Hmmmmm… Do I Detect A Change In The Assministration’s Rhetoric Regarding The Urgent Need For War Funds?
Q If it takes until Memorial Day, the end of the month, what’s the impact on the military? You’ve been making the case every day that time is running out.
MR. SNOW: Well, we’ve made the case that it is certainly not constructive to drag this out, but I’m not going to try to play — we’re not going to answer subjunctive questions.
Q Will the military have difficulty if they don’t get the —
MR. SNOW: Again, that is a question properly aimed at the Pentagon. But also, as you know, the Pentagon is loathe to get into making characterizations on operational matters. Let’s just put it this way: We know that already there’s a requirement of transferring money from certain accounts to others to make sure that we have full funding. That will continue to be the case until the emergency supplemental has been passed. We think it is preferable to have all accounts funded fully.
*It’s OK If Your The Iraqi Parliament
Q The President has sometimes been critical of Congress when it takes a recess when there’s important pending business. Does he have a view about the Iraqi parliament planning to take a recess?
MR. SNOW: Well, this is something that I think is probably still under discussion in Iraq, as well. We’re not commenting.
Q Tony, why aren’t you commenting about the possibility that the Iraqi parliament is going to take two months off this summer with key legislation pending? I mean, even if they are considering this, isn’t that an affront to this administration?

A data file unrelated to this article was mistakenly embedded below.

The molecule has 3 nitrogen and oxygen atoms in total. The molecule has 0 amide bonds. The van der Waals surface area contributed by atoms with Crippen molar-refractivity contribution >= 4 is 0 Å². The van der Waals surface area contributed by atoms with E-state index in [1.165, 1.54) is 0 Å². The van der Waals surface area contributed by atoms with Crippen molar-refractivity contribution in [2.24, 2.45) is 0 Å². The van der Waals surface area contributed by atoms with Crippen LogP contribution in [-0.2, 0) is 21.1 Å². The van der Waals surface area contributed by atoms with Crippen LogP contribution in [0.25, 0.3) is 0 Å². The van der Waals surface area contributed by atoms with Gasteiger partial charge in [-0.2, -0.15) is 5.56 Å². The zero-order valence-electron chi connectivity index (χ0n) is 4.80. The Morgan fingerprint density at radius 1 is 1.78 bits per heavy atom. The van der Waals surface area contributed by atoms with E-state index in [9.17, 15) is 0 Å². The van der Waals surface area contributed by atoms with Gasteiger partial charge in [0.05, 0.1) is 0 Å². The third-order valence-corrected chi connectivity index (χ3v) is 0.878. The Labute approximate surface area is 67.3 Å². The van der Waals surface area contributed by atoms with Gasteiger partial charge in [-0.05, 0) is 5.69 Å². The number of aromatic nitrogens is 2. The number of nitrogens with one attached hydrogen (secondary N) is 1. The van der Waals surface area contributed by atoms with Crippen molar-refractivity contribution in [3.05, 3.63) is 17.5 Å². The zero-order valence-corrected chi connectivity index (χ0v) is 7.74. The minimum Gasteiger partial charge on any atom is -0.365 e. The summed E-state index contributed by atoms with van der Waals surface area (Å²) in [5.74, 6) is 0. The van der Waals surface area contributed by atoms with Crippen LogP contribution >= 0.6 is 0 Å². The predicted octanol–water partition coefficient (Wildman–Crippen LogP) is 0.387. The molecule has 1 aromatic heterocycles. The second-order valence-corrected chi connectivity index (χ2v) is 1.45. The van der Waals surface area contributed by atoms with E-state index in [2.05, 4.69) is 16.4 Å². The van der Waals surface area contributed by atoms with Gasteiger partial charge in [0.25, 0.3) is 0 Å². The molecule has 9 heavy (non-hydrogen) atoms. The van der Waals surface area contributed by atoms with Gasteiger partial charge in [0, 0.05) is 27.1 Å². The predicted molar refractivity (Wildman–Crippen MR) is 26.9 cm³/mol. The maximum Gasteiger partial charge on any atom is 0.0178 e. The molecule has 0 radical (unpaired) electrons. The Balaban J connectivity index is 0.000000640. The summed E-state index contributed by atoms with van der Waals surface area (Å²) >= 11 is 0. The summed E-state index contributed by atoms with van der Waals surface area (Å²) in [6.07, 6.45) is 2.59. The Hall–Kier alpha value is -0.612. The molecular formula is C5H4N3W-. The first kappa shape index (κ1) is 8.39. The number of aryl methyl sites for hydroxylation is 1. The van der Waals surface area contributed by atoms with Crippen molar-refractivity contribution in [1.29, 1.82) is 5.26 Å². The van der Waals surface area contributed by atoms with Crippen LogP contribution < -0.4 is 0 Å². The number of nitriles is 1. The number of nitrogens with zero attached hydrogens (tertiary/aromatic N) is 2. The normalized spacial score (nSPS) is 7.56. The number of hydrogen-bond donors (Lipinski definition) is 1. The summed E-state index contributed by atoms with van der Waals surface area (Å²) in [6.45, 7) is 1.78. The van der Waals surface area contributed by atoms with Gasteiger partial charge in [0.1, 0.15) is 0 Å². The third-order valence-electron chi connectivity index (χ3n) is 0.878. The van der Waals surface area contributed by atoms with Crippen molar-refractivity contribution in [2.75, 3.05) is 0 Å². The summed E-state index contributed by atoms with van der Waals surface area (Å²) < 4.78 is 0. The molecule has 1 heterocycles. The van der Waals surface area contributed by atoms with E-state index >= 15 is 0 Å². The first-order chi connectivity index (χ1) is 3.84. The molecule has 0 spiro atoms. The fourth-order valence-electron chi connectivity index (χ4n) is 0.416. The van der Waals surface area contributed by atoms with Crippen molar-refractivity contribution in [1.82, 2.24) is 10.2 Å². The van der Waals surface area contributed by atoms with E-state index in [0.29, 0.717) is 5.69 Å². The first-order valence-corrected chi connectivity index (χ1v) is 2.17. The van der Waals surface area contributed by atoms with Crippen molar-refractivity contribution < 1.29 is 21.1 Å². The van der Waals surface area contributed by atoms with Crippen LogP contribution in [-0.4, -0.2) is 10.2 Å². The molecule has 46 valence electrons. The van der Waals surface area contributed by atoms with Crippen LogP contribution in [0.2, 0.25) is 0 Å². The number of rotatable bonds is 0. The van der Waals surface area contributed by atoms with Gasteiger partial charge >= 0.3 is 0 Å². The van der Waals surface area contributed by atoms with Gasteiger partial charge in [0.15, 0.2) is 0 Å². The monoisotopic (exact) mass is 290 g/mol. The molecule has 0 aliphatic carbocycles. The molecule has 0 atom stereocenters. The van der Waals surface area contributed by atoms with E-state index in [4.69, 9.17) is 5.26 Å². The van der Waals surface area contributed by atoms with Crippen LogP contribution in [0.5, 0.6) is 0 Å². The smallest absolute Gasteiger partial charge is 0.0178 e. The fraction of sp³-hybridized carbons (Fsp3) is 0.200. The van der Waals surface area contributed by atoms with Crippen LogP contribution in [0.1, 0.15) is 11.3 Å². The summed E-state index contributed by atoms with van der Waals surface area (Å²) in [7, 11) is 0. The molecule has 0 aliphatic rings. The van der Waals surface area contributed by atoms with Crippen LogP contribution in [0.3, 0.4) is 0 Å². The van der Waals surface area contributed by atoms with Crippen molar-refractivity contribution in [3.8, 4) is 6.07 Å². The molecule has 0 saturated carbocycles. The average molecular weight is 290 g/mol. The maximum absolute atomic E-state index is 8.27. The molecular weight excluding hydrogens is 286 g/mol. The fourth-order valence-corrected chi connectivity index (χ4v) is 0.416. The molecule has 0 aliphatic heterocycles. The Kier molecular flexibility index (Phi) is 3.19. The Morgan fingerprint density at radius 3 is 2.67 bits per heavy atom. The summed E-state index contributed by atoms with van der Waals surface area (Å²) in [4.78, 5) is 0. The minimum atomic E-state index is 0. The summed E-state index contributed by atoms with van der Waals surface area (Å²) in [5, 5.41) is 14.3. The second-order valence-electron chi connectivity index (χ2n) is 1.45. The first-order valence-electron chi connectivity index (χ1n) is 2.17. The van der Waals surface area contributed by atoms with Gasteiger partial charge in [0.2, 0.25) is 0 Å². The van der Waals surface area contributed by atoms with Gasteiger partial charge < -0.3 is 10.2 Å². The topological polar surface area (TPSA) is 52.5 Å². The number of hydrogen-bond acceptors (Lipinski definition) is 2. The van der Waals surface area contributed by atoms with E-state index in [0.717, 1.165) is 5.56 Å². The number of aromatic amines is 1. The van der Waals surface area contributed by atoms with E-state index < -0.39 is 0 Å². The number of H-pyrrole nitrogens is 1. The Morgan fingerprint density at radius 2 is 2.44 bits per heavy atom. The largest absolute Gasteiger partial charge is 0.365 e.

MR. SNOW: Why don’t you let the Iraqi parliament go ahead and work through and have debates, even though — let’s just let them go ahead and consider the matter. And in two months, if this is a really pressing matter, we can discuss it then.
Q If I could follow here, I mean, it’s really kicking up a lot of dust on Capitol Hill. As you’re trying to get this supplemental worked out in negotiations, doesn’t this hurt the whole process?
MR. SNOW: Again, let’s see what happens.
Q Are you hearing something different than what we’re hearing, that they’re at least considering it?
MR. SNOW: Well, I’m aware of the news reports, but I also am aware that you’ve got an Iraqi government right now, where we are working with them on a whole host of issues — there was some discussion this morning about the fact that you have now — the Council of Ministers have passed on to the Council of Representatives an oil law. And there is a lot of activity going on in the country, and I just think at this particular juncture, trying to draw broad conclusions about something that is rumored possibly to happen in two months is a great parlor exercise, but it is not a particularly useful diplomatic exercise.